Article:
There is increasing evidence that US police forces are now using GPS tracking devices regularly and with impunity. Following court rulings at different levels which have left the legal situation unclear with only the Supreme Court left (this coming week), police forces across the country have been slapping GPS trackers on thousands of private vehicles, without warrants, and until recently, without the knowledge of those being tracked.
However, Wired‘s Threat Level blog has been reporting on the growing numbers of cases of Americans who have discovered GPS trackers on their cars, and in one particularly bizarre case, a device that was replaced by undercover officers while the Wired reporters were in the vicinity, having just removed and photographed the original device!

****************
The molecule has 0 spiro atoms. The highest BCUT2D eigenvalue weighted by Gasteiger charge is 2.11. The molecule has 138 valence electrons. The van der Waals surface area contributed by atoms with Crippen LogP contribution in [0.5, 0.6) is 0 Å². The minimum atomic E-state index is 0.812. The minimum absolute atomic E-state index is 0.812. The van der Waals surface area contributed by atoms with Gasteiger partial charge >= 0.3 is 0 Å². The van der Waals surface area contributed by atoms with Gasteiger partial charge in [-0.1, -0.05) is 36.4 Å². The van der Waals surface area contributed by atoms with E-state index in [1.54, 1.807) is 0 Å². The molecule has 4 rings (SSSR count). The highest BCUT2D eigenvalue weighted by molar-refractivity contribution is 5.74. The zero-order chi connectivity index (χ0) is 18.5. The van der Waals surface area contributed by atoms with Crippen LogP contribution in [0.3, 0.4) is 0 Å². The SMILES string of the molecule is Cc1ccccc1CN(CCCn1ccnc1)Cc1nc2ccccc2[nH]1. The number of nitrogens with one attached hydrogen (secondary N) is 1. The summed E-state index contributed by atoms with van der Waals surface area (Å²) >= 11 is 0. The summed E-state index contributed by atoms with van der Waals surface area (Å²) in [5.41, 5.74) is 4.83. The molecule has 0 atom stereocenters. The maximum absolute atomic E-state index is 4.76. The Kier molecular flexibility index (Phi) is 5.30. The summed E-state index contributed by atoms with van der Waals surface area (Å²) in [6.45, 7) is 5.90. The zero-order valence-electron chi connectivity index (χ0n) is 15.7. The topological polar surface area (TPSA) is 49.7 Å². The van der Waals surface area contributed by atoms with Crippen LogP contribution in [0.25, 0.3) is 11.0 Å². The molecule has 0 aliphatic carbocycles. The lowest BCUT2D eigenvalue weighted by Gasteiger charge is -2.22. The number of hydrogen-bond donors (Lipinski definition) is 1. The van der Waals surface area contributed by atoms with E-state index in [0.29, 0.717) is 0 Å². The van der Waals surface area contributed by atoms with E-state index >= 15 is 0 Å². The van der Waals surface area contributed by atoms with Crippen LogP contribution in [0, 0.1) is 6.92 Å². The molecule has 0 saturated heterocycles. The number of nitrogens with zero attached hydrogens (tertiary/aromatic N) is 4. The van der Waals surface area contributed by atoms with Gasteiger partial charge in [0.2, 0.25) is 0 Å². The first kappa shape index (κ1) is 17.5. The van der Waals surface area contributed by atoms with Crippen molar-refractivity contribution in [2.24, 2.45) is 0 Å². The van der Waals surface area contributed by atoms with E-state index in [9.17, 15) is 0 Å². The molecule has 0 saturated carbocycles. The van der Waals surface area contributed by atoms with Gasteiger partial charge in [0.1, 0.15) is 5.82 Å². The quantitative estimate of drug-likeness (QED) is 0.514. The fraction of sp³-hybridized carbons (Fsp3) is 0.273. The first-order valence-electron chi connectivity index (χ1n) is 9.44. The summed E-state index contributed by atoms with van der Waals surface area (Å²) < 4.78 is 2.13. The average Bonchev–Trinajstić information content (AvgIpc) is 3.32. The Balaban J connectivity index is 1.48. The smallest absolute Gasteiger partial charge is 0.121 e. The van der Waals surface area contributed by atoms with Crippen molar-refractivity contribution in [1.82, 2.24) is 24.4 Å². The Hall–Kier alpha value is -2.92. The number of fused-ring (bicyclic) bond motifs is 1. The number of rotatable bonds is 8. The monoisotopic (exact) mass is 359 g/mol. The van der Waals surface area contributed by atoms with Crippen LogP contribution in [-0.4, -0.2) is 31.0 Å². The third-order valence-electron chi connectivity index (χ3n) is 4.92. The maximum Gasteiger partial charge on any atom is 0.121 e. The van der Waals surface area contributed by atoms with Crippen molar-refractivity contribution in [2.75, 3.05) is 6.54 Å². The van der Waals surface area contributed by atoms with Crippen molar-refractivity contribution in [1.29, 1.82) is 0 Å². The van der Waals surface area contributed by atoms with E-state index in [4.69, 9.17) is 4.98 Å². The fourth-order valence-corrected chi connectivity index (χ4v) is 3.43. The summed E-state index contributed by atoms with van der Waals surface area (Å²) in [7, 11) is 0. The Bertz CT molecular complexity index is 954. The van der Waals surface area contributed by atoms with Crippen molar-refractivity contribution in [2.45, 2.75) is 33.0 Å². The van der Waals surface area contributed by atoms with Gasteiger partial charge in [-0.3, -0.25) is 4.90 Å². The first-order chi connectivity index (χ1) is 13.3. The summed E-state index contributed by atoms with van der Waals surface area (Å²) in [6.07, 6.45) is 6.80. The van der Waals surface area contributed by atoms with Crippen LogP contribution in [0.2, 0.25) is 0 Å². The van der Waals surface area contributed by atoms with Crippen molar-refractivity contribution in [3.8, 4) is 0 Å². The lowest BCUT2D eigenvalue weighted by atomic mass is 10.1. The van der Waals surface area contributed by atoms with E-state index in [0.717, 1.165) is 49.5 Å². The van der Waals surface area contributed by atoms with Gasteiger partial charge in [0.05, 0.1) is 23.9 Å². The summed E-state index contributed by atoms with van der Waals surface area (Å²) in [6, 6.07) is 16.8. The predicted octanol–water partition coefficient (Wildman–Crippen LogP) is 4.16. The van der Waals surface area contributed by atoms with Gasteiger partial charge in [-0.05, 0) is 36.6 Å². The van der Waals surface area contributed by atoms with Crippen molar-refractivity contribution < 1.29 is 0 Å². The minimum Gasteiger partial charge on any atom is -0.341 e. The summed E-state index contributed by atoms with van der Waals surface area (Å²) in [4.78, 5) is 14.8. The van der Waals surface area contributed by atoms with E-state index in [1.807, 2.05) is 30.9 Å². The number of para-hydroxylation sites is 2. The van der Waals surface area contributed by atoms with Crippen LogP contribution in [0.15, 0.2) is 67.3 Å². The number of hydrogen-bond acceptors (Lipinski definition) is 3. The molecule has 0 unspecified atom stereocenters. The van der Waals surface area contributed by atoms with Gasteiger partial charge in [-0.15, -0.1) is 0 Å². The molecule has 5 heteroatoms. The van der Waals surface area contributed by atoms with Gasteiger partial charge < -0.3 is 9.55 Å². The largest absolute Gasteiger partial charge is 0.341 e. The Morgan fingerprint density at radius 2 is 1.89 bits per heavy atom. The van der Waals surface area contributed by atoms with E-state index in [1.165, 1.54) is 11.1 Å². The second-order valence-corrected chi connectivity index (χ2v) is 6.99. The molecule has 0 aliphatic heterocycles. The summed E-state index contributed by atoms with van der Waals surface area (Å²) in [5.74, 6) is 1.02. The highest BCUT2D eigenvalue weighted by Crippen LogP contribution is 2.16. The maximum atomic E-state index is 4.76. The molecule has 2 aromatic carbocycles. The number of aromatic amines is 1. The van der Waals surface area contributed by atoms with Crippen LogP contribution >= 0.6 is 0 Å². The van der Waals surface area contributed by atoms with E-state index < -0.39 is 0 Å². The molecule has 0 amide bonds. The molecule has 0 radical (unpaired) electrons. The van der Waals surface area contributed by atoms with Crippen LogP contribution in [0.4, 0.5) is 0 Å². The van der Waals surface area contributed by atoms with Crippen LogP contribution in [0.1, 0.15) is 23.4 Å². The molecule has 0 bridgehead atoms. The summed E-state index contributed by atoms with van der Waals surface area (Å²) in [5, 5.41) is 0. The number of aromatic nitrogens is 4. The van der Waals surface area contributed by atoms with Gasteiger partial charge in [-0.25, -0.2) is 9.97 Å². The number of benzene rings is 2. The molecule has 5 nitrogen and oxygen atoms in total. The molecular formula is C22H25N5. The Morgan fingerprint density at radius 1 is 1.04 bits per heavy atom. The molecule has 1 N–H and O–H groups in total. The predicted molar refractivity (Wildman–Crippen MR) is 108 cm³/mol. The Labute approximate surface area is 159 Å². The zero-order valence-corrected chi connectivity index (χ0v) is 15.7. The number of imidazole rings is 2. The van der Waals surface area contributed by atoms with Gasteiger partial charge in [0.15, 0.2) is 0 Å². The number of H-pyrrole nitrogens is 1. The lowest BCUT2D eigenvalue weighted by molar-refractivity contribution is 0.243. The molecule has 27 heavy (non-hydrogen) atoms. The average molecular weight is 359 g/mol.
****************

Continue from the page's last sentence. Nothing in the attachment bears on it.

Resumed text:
There are many pictures and manufacturers’ detail on Threat Level. Here are a couple…
GPS tracker in place:
GPS tracker disassembled showing souped-up longlife battery, including manufacturer’s details:
One of the more perplexing things about the use of these devices is what recourse the US citizen has when they discover them. If they are placed ‘legally’, do you have the right to remove or indeed to disassemble them? What would be done if they are removed? The experience of Wired would suggest that the device would be replaced, but how many times could this go on? At what point would the state take some kind of legal action to attempt to prevent the removal of a device? In the case of location tracking devices that are known about but unable to be legally removed, surely you have a situation that becomes equivalent not to simple (if it is even simple) unwarranted surveillance, but to electronic tagging.
3 thoughts on “GPS tracking goes mainstream”